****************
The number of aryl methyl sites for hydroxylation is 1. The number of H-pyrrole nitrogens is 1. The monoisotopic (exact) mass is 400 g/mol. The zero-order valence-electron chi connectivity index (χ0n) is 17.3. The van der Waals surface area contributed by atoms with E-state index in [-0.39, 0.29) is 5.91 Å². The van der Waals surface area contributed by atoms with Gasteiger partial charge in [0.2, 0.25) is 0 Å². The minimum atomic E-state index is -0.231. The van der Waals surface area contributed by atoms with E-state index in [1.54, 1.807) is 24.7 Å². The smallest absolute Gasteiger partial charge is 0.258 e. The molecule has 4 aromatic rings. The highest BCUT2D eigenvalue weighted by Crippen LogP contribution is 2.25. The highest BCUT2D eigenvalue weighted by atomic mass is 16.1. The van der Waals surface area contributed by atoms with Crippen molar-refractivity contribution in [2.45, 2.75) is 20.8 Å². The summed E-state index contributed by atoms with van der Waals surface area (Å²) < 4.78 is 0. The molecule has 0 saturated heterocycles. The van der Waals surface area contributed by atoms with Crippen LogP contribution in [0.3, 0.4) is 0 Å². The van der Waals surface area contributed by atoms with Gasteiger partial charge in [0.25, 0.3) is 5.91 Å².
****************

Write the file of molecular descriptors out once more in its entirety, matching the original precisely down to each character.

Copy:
The number of aryl methyl sites for hydroxylation is 1. The number of H-pyrrole nitrogens is 1. The monoisotopic (exact) mass is 400 g/mol. The zero-order valence-electron chi connectivity index (χ0n) is 17.3. The van der Waals surface area contributed by atoms with E-state index in [-0.39, 0.29) is 5.91 Å². The van der Waals surface area contributed by atoms with Gasteiger partial charge in [0.2, 0.25) is 0 Å². The minimum atomic E-state index is -0.231. The van der Waals surface area contributed by atoms with E-state index in [1.54, 1.807) is 24.7 Å². The smallest absolute Gasteiger partial charge is 0.258 e. The molecule has 4 aromatic rings. The highest BCUT2D eigenvalue weighted by Crippen LogP contribution is 2.25. The highest BCUT2D eigenvalue weighted by atomic mass is 16.1. The van der Waals surface area contributed by atoms with Crippen molar-refractivity contribution in [2.45, 2.75) is 20.8 Å². The summed E-state index contributed by atoms with van der Waals surface area (Å²) < 4.78 is 0. The molecule has 0 saturated heterocycles. The van der Waals surface area contributed by atoms with Crippen LogP contribution in [0.3, 0.4) is 0 Å². The van der Waals surface area contributed by atoms with Gasteiger partial charge in [0.25, 0.3) is 5.91 Å².